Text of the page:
While this is one of the most common questions we see on this forum, it is actually not a Military Law question. Your lawyer may need to engage someone who is more experienced with military divorces than he is. Or, you may wish to consult with a different lawyer. I used to practice in Maryland, and if you want to e-mail me off line I would be happy to provide you the name of someone you can contact. Best of luck.
This post is for information purposes only and does not constitute legal advice, nor does it establish an attorney client relationship with Mr. Cassara.
If you are not comfortable with the way your lawyer is handling your case, seek out another attorney in the area where your divorce case is filed and make sure the lawyer is able to answer all your questions concerning military retirement benefits before letting your other attorney go and hiring a new one.
Hire one who is! Call your state bar for a referral or try the avvo 'find a lawyer' tab.
NOT LEGAL ADVICE. FOR EDUCATION AND INFORMATION ONLY. DO NOT RELY ON ANY ADVICE YOU RECEIVE FROM ME OR ANY OTHER ATTORNEY IN THIS FORUM. Legal advice comes after a complete review of the facts and relevant documents and an expressed (written) agreement of representation that forms attorney-client confidentiality. Neither of these two events can occur in this forum. Mr. Rafter is licensed to practice in the Commonwealth of Virginia and the US Federal Courts in Virginia. His answers to any Avvo question are rooted in general legal principles--NOT your specific state laws. There is no implied or actual attorney-client relationship arising from this education exchange. You should speak with an attorney licensed in your state, to whom you have provided all the facts before you take steps that may impact your legal rights. Mr. Rafter is under no obligation to answer subsequent emails or phone calls related to this or any other matter.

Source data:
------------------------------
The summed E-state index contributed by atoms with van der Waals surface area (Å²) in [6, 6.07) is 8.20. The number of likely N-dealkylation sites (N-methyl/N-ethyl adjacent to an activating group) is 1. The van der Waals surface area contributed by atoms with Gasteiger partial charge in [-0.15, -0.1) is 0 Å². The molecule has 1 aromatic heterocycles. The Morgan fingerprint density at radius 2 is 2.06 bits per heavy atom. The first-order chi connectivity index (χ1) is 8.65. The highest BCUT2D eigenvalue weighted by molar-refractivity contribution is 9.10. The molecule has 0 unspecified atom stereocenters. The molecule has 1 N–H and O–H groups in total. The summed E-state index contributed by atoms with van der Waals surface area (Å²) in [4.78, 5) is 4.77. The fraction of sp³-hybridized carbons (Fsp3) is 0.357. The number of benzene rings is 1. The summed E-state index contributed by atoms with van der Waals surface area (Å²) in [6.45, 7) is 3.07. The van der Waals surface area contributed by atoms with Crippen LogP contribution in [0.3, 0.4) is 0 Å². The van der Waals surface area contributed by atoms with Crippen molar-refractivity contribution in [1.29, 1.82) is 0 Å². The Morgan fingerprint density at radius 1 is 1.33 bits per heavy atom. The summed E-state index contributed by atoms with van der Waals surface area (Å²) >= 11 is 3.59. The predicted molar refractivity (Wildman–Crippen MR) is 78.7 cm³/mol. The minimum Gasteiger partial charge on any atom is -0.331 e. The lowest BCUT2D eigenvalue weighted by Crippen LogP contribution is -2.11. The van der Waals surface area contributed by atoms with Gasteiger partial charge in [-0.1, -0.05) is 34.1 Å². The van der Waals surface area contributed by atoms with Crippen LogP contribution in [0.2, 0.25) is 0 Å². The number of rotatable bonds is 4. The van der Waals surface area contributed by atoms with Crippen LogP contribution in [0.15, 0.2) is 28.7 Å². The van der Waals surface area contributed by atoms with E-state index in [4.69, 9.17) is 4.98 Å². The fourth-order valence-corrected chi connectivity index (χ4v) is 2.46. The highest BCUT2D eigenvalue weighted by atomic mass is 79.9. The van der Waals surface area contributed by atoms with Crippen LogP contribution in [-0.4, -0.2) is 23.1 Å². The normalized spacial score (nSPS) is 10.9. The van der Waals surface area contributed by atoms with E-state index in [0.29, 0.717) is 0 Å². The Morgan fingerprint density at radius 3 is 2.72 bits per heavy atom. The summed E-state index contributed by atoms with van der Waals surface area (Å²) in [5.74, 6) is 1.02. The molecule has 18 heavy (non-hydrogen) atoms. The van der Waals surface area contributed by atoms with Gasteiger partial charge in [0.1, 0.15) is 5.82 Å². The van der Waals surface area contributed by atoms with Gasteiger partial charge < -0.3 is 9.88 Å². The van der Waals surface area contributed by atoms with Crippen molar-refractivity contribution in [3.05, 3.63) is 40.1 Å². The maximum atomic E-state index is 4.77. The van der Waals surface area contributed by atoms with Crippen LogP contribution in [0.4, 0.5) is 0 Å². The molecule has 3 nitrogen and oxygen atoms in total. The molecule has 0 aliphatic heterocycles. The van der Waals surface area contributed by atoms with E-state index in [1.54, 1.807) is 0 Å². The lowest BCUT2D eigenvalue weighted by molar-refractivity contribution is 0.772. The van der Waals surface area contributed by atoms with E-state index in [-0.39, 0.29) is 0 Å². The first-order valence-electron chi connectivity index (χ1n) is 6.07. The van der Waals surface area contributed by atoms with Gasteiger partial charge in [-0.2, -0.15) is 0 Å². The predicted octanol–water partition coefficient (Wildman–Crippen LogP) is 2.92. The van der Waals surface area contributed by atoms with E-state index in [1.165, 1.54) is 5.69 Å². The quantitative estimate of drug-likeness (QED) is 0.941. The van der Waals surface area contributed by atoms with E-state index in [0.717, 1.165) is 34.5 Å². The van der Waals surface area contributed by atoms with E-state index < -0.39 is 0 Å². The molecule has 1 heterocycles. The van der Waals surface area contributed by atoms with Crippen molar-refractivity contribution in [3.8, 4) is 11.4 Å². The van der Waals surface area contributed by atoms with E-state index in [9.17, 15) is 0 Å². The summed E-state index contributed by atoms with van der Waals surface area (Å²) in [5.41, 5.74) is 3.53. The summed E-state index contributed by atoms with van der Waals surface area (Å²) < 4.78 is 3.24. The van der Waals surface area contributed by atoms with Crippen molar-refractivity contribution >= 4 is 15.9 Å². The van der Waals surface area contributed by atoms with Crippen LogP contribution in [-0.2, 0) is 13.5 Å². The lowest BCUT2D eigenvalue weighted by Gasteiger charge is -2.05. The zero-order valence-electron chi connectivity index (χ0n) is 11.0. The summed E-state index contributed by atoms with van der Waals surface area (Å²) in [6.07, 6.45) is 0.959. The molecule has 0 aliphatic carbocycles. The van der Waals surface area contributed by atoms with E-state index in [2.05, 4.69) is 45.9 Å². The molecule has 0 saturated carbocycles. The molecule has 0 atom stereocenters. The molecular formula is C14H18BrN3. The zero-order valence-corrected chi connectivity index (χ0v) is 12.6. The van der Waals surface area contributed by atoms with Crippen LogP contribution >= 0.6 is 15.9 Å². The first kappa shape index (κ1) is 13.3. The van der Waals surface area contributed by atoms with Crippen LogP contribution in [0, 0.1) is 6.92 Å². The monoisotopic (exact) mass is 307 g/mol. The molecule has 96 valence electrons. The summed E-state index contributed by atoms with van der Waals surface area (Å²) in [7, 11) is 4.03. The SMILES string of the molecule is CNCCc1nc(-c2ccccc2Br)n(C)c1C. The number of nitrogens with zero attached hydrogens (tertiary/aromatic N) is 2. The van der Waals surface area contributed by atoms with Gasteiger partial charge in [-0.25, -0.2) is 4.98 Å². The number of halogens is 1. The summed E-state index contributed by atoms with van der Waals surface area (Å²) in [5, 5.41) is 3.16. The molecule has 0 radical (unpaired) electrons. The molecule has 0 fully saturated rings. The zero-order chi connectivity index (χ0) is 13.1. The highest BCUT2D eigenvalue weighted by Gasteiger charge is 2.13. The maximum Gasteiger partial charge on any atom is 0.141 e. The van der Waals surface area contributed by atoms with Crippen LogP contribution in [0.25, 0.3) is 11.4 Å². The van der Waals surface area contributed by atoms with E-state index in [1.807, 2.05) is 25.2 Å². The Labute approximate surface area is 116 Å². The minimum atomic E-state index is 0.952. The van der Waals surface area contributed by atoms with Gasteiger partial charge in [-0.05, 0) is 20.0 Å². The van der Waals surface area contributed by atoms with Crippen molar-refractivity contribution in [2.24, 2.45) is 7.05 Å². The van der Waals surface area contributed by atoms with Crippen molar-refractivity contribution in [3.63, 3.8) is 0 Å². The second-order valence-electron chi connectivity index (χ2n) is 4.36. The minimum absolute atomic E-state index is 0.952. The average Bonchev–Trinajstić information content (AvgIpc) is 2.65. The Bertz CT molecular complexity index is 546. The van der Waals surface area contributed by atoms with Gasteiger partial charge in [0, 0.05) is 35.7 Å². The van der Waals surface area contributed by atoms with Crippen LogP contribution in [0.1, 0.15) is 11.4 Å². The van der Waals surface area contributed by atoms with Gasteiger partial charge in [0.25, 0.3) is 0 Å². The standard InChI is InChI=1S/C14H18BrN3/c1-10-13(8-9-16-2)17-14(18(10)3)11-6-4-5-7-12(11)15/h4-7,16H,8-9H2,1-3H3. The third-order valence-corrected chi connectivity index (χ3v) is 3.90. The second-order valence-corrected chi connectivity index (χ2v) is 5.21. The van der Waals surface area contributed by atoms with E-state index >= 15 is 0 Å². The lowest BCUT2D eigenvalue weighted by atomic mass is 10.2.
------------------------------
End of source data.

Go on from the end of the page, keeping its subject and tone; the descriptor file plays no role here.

You definitely need to hire an experienced attorney. Here is a short list of things you need to address both with your attorney and in court.
1. If you have been married for 20 years overlapping 20 years of military service, you are a 20/20/20 spouse and are eligible for lifetime Tricare medical benefits and some other rights (i.e. commissary and PX).
2. If you are not quite at the 20 year mark, you make want to delay, or do a legal separation. That way you can still reach the 20/20/2 mark.
3. If you achieve 20/20/20 status, you can lose Tricare coverage of you remarry, even if you later divorce spouse #2.
4. You may receive up to 50% of the military pension by direct payment from the DoD (DFAS). You should seek this as property division, and not as alimony. This will be yours even if you later remarry.
5. You may seek the Survivor Benefit Plan (SBP) to continue pension payments after your ex-spouse dies, provided he passes before you do. But you cannot remarry or you lose this benefit.
These are some of the high points, but there are many more. Please hire someone who is familiar with this or who has the time to research it.
I hope this helps. Good luck.
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